What is the sacroiliac joint?
Pain in the lower back in some patients may be due to problems at the sacroiliac joint. This joint is where the pelvis meets the sacrum of the spine.
What does sacroiliac joint dysfunction feel like?
Persons affected may have mild to severe low back pain. Other symptoms include pain in the buttocks, hip and back of thigh. Stiffness of the lower back may be felt. Some activities that worsen the pain include walking, prolonged sitting, twisting, stooping, turning in bed, getting up from sitting, climbing stairs, coughing and sneezing.
What causes sacroiliac joint pain?
Pain in this joint may be due to various diseases; degeneration or wear and tear being the commonest. Other causes include injury, inflammation, osteoarthritis and ankylosing spondylitis. Pain originating in the surrounding ligaments and muscles may mimic sacroiliac joint dysfunction.
How is sacroiliac joint pain diagnosed?
A good medical history and a physical examination by a trained physician will usually clinch the diagnosis. X-rays of the back may help to detect degenerative changes in the sacroiliac joint and rule out fractures and bone tumours. Depending on the severity, MRI, CT scans or bone scans may be ordered by the physician.
Pain physicians at the Pain Management Centre can give an injection of local anaesthetic into the sacroiliac joints or relevant nerve blocks with continuous X-ray (fluoroscopic) guidance. This can be a very accurate method for diagnosing sacroiliac joint disease. If the patient obtains relief, further treatment of the joint may proceed with greater confidence.
How is sacroiliac joint pain treated?
Treatment depends upon the cause of the pain. Any underlying condition would receive treatment specific for that disease.
Medications such as non-steroidal anti-inflammatory drugs and other pain medications may be prescribed. Topical non-steroidal anti-inflammatory preparations may also be prescribed. Physiotherapy referral for controlled exercises and heat/ultrasound treatment will also be offered. Activity modification may be advised.
At the SGH Pain Management Centre, there is the additional option of acupuncture as this can also help alleviate symptoms.
When the above conservative measures fail to control pain, pain specialists at the Pain Management Centre can perform sacroiliac joint injections with very small doses of steroids. Alternatively, they can also inject the nerves to the joint and block the pain messages from these nerves that supply the affected joint.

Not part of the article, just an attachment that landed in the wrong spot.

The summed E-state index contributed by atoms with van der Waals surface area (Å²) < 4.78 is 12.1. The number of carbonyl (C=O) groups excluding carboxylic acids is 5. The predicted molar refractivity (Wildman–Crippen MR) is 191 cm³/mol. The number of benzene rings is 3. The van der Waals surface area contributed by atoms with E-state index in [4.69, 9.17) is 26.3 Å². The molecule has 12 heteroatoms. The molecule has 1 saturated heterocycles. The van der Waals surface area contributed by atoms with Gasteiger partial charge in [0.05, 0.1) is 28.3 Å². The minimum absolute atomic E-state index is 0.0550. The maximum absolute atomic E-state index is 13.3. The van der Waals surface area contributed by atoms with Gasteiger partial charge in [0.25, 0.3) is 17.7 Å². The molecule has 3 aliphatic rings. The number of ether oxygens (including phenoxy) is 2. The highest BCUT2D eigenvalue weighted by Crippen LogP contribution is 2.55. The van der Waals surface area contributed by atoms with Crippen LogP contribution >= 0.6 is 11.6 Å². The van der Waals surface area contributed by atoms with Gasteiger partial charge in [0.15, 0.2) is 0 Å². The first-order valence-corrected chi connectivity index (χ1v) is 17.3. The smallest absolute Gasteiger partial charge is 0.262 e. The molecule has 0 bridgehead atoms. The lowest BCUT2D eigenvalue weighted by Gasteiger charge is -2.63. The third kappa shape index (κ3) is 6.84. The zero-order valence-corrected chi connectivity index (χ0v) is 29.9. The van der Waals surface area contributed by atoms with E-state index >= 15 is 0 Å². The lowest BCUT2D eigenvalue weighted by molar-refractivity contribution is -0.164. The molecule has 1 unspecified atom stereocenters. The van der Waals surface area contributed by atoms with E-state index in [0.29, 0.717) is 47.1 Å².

Radiofrequency ablation of these nerves subsequently, using a special machine we have can provide longer relief.
What happens during the procedure?
The patient is assessed for other medical problems and contraindications for the procedure. The procedure is explained to the patient and a formal consent is obtained. The patient needs to fast for 6 hrs before the procedure but plain water is allowed up to 2 hrs before the procedure.
The patient is taken into an operating room at the Pain Management Centre and positioned prone on the stomach. Using x-ray guidance, the relevant sacroiliac joint or nerve is localised accurately. Sedation may be given if necessary. The skin on the back is cleaned with a disinfectant. Following this the physician numbs a small area of skin with numbing medicine (local anaesthetic). Then a small needle is passed close to the nerve/ joint under x-ray guidance. Once the needles are in the correct position, a small mixture of numbing medicine (local anaesthetic) and anti-inflammatory steroid is injected. There is very minimal pain and discomfort. The procedure will take 15-30 minutes.
If radiofrequency ablation is performed, the procedure is similar but will take longer. A small electrical current will pass through the needle once it is next to the correct nerve. A mild tingling sensation will be felt. Once the needle is in the correct place, the radiofrequency machine will heat the nerve. A strange sensation may be felt in the area corresponding to usual pain but it should not be painful. The procedure may be repeated for more nerves.
Sometimes these procedures may cause an increase in pain in the following days before a beneficial effect is felt. This is normal and the patient should rest and take pain medications. When pain relief is felt, the patient should take the opportunity to gradually increase activity. The physical therapist can guide in this.
After the procedure, you will be monitored to ensure safety before discharge in about 1 to 2 hours.
Many individuals with sacroiliac joint pain will recover and return to normal activities. Proper posture, proper body mechanics, and certain exercises should be maintained in order to ensure ongoing back health. Elderly patients and those with severe disease may get only partial benefit with joint or nerve injections and medications may need to be continued but at much lower doses. Injections may be repeated safely if required after an acceptable interval.
Your pain physicians and physical therapists that deal with people with sacroiliac joint pain can help outline an individualized treatment program.